The People's Requiem
Marking a return to large-scale music making, and in memory of those who have lost their lives to Covid-19, The People’s Requiem featured a massed orchestra and choir, comprised of Royal Northern Sinfonia, Chorus of Royal Northern Sinfonia, and over 200 musicians from the North East community. Following several months of rehearsals – both online and in person – the players and singers told us why they got involved:
“Working with people with cancer in the NHS during the pandemic I’ve seen at first hand the devastating impact of Covid, and associated restrictions, on people’s physical health and emotional wellbeing. I wanted to take part in The People’s Requiem as it felt a wonderful opportunity to join with others in our region to come together to publicly remember those we have lost and to reflect. Despite being incredibly musically challenging, and well outside my comfort zone at times, it has been an absolute and unforgettable privilege to have been able to be part of this project. “
“This represents inclusivity at its best. It is a fantastic opportunity to join in a big choral work mixing amateur and professional singers and players from the North East, to remember and honour those who died from Covid.”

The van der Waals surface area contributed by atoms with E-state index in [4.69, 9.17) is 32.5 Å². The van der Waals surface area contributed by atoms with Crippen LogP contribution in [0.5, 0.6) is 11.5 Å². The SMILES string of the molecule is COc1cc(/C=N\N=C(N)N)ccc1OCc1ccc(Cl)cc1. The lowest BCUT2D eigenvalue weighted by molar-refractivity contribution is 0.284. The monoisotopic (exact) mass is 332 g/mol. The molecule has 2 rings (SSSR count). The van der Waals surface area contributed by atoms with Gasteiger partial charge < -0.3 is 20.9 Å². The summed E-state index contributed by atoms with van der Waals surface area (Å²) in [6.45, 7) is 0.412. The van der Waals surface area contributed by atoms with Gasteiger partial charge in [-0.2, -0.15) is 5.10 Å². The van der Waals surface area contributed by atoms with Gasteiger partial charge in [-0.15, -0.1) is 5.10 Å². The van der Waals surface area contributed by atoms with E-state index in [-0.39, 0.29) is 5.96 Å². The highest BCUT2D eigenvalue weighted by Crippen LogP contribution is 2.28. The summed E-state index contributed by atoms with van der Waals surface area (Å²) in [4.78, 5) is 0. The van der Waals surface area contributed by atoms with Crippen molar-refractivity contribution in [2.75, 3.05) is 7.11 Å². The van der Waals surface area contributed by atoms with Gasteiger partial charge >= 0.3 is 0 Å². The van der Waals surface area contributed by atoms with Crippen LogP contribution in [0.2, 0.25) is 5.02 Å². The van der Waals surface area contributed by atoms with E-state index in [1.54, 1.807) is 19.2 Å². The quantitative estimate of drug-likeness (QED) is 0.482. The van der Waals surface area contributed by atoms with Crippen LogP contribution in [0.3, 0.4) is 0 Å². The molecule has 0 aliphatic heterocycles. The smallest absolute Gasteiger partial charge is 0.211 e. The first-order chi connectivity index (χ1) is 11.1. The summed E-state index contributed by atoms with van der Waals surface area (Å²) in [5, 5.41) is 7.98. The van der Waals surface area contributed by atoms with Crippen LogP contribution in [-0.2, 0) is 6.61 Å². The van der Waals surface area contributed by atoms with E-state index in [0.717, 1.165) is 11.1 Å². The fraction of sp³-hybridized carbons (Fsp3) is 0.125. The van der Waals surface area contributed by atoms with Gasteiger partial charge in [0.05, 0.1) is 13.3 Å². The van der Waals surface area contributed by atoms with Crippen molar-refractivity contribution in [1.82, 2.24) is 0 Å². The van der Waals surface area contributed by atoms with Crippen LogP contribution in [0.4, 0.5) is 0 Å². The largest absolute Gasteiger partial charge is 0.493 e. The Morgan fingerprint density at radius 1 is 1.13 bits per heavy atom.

“My father died in July 2020 and my wife’s father died in June 2021. Whilst neither death was Covid-related, due to the pandemic neither funeral was as large as would have been expected in normal times. I really wanted to take part in this project as my way of paying tribute to both men.”
“Why did I want to take part? Simple. To sing Verdi’s Requiem which is magnificent. To sing in Sage One which is fabulous. To sing with the Royal Northern Sinfonia which is a privilege and an honour.
“Having had Covid back in March 2020, long Covid has significantly impacted my health and what I’m able to do on a daily basis. I had hoped initially that I’d be fully recovered by the time of the project; it’s going to be a longer road than that. But taking part has helped me process some of what has happened to me over the last eighteen months, as well as to us as a society; to grieve for loss, both personally and more broadly; and as a person of faith, the musical choice and spiritual element has also been important. Finally, music helps me retain that sense of self, and feel more like myself, even if the body and mind aren’t working as they should / used to just now. Singing with everybody, I’m me again.”
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